Transtibial prosthesis, comprising an Össur 'Modular III' model Flex-foot carbon-fibre foot prosthesis mounted on cast Orthopaedic Techniques fibreglass socket. The prosthesis and socket were not purchased at the same time.
The Modular III is a version of the original 'Flex-Foot' design, manufactured by Össur, one of the world's largest prosthetics companies, has manufactured these feet since the early 1990s. Champion athlete Don Elgin acquired the foot in 1995 and wore it, attached to a different socket, to the 1996 Atlanta Paralympics. The foam padding and black electrical tape bound to the prosthesis date from this time. He used this foot until 1997. Don attached the foam to the leg to enable him to wear a running shoe on the foot. When he went to the 1996 Paralympics he discovered that other elite runners were not wearing shoes on their prostheses so he abandoned that practice. Images of Don running at the event show him wearing a shoe on his prosthesis.
The socket dates from 1997, and was manufactured by Orthopaedic Techniques, Richmond, Victoria, by prosthetist Martin Vercoe. The donor wore it to the 1998 International Paralympic Committee (IPC) World Championships in Birmingham. This socket is, according to Don, significant because it was one of the first worn in international competition to bear substantial sponsorship materials. In 1998 Don was working for Australia Post and holding a scholarship from the Victorian Institute of Sport. The logos of both organisations are embedded in a layer of fibreglass on the outer surface of the leg, along with the logos of Waves Fitness centre in Moorabbin, where Don trained, and T &J labour hire services, his father-in-law's business.
According to Don, this was the second socket that he had treated in this way, and to the best of his knowledge it was the second that had ever been used to carry advertising in this way. Because he was not ranked in the world top three competitors in any of his events at this time, Don had trouble attracting sponsorship. He therefore pursued unconventional methods to try and attract more support. He says that as a result of this leg and the controversy that it caused the IPC introduced a set of rules governing the size and placement of sponsors logos and other advertising on prostheses.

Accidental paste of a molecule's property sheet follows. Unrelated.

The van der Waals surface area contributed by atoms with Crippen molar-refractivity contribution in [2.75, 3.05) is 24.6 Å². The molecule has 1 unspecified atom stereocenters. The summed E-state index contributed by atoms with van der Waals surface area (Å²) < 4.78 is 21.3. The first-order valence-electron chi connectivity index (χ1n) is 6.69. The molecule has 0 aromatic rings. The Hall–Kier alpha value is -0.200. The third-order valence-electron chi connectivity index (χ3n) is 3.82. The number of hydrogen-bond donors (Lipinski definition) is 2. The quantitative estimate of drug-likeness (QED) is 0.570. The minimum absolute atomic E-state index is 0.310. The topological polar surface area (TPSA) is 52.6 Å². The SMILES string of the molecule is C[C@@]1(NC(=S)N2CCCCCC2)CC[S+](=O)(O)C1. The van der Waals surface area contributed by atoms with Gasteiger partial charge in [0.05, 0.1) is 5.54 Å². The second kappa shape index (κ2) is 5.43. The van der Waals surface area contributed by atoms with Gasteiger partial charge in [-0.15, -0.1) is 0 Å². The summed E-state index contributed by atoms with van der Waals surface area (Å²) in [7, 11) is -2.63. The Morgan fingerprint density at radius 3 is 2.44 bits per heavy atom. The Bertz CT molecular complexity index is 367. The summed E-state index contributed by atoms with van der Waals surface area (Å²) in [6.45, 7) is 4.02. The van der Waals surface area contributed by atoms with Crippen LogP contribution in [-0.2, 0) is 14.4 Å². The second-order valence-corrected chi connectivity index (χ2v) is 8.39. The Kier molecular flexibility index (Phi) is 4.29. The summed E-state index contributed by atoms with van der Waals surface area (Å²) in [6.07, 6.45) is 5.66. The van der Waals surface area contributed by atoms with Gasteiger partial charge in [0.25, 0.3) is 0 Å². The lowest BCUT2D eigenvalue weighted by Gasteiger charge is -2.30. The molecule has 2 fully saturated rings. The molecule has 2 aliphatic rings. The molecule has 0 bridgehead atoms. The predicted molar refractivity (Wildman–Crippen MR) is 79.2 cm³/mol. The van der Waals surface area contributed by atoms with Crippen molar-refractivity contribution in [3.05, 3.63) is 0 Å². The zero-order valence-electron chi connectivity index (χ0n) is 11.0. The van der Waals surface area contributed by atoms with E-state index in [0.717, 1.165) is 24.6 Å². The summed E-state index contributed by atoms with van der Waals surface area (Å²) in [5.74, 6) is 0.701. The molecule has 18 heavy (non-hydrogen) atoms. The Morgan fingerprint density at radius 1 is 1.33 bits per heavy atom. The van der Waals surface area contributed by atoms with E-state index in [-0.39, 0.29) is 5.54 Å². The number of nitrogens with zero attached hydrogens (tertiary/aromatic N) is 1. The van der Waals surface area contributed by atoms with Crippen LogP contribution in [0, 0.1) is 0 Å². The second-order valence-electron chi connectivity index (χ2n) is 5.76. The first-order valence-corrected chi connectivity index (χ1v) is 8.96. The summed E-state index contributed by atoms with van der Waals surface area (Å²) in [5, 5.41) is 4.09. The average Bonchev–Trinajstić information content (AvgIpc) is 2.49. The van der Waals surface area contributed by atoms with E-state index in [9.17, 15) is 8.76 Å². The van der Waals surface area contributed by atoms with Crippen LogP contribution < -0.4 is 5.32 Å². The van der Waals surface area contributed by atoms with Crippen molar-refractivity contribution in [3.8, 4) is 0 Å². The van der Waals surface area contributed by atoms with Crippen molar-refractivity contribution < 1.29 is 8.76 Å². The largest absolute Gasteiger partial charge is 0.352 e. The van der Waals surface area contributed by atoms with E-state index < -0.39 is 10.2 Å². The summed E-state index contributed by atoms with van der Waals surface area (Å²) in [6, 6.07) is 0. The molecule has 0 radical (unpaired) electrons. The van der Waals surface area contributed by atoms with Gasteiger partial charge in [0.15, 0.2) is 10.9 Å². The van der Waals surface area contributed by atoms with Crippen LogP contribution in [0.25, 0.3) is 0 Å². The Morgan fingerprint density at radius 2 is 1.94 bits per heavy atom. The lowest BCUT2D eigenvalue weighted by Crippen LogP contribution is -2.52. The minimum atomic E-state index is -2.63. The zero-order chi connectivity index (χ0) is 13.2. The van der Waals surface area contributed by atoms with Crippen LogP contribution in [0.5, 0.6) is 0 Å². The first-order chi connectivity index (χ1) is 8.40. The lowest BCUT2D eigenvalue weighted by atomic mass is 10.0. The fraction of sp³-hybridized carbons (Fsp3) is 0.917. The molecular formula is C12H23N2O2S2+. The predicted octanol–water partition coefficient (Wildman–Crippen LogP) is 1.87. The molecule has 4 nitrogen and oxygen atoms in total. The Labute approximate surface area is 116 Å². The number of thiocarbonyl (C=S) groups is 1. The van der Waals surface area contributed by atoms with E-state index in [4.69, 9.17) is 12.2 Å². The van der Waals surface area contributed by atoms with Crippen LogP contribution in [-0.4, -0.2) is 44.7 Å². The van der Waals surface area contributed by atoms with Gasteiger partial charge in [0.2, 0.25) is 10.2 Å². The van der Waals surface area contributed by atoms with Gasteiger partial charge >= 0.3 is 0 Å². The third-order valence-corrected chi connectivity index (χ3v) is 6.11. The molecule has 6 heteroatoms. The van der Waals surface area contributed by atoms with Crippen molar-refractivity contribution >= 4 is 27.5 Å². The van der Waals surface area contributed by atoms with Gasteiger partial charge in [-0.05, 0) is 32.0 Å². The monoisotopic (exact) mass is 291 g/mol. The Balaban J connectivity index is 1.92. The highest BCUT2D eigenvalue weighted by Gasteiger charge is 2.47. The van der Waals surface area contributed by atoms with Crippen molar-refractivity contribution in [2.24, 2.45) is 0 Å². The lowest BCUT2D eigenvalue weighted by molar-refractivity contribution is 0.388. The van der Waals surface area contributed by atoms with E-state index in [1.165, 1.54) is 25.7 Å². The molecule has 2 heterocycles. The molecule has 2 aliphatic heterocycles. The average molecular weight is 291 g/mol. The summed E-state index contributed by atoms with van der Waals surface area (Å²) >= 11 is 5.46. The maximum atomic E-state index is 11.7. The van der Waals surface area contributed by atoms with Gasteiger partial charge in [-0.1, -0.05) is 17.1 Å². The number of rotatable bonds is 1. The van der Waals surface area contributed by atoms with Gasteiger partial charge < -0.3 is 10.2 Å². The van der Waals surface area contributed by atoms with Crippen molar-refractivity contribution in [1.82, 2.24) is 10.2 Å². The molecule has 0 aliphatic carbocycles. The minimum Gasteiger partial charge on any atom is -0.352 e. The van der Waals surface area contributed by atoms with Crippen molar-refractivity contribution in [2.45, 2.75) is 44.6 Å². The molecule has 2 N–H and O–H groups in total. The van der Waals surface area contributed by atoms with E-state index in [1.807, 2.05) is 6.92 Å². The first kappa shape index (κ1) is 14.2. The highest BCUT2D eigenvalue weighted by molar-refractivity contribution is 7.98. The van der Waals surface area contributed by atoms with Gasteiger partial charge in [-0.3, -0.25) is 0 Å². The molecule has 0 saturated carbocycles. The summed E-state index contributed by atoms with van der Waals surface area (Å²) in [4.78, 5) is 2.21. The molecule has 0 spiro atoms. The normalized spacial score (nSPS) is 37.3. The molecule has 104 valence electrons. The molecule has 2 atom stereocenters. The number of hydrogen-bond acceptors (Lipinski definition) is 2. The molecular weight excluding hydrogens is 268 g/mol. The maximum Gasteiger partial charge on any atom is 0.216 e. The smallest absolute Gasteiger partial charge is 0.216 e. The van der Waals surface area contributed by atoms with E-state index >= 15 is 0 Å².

A 'J' curved carbon fibre prosthetic foot attaches to the socket using two bolts at top. Black in colour. Foot has off-white foam attached with black electrical tape. There are two beige velcro straps at top for securing the prosthesis. Socket is custom made from fibreglass to fit the stump of the wearer. Finished in black, the socket has four cloth logos sealed under the outer, clear, layer of fibreglass. On the front of the leg are the emblems, dating from 1997, of Australia Post and the Victorian Institute of sport. On the left hand side of the leg are the logos of Waves Fitness Centre, and T&J Labour Hire.
Donation from Don Elgin, 25 Jun 2006
Past Owner or User
Logos on shin section: T&J / LABOUR HIRE / SERVICES PTY. LTD. / PH 580 7444 Waves / Leisure Centre VICTORIAN / INSTITUTE / OF SPORT
Type of item
125 mm (Width), 235 mm (Depth), 590 mm (Height)
Height measurement taken with shin section vertical and does not include straps at top.